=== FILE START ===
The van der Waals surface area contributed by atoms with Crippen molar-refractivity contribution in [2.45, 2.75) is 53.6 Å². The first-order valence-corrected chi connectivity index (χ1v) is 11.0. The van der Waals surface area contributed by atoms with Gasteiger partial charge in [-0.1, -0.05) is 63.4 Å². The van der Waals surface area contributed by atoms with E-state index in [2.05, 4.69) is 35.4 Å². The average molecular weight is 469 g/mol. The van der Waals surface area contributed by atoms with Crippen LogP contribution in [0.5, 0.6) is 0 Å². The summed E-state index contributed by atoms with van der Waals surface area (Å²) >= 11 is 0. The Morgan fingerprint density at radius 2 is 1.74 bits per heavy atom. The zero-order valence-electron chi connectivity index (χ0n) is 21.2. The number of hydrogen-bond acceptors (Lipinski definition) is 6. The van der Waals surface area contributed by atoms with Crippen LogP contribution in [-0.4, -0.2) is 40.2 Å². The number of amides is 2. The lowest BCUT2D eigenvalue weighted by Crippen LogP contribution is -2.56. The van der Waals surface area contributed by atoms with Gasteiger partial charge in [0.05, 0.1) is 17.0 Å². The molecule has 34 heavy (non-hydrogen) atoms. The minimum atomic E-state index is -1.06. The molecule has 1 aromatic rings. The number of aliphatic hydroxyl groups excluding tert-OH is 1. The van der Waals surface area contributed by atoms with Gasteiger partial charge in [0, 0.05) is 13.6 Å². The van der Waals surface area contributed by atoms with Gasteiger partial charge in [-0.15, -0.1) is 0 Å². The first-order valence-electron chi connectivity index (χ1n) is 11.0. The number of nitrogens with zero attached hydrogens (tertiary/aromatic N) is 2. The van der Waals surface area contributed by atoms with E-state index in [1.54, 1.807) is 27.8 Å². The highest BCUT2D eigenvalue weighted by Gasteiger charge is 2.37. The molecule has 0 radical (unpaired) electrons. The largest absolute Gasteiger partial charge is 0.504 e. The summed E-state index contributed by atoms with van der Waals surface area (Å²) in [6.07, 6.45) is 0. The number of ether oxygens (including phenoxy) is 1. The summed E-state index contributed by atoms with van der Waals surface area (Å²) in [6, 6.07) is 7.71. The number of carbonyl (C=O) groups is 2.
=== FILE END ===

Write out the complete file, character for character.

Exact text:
The van der Waals surface area contributed by atoms with Crippen molar-refractivity contribution in [2.45, 2.75) is 53.6 Å². The first-order valence-corrected chi connectivity index (χ1v) is 11.0. The van der Waals surface area contributed by atoms with Gasteiger partial charge in [-0.1, -0.05) is 63.4 Å². The van der Waals surface area contributed by atoms with E-state index in [2.05, 4.69) is 35.4 Å². The average molecular weight is 469 g/mol. The van der Waals surface area contributed by atoms with Crippen LogP contribution in [0.5, 0.6) is 0 Å². The summed E-state index contributed by atoms with van der Waals surface area (Å²) >= 11 is 0. The Morgan fingerprint density at radius 2 is 1.74 bits per heavy atom. The zero-order valence-electron chi connectivity index (χ0n) is 21.2. The number of hydrogen-bond acceptors (Lipinski definition) is 6. The van der Waals surface area contributed by atoms with Crippen LogP contribution in [-0.4, -0.2) is 40.2 Å². The number of amides is 2. The lowest BCUT2D eigenvalue weighted by Crippen LogP contribution is -2.56. The van der Waals surface area contributed by atoms with Gasteiger partial charge in [0.05, 0.1) is 17.0 Å². The molecule has 34 heavy (non-hydrogen) atoms. The minimum atomic E-state index is -1.06. The molecule has 1 aromatic rings. The number of aliphatic hydroxyl groups excluding tert-OH is 1. The van der Waals surface area contributed by atoms with Gasteiger partial charge in [0, 0.05) is 13.6 Å². The van der Waals surface area contributed by atoms with Gasteiger partial charge in [-0.15, -0.1) is 0 Å². The first-order valence-electron chi connectivity index (χ1n) is 11.0. The number of nitrogens with zero attached hydrogens (tertiary/aromatic N) is 2. The van der Waals surface area contributed by atoms with E-state index in [1.54, 1.807) is 27.8 Å². The highest BCUT2D eigenvalue weighted by Gasteiger charge is 2.37. The molecule has 0 radical (unpaired) electrons. The largest absolute Gasteiger partial charge is 0.504 e. The summed E-state index contributed by atoms with van der Waals surface area (Å²) in [6.07, 6.45) is 0. The number of ether oxygens (including phenoxy) is 1. The summed E-state index contributed by atoms with van der Waals surface area (Å²) in [6, 6.07) is 7.71. The number of carbonyl (C=O) groups is 2.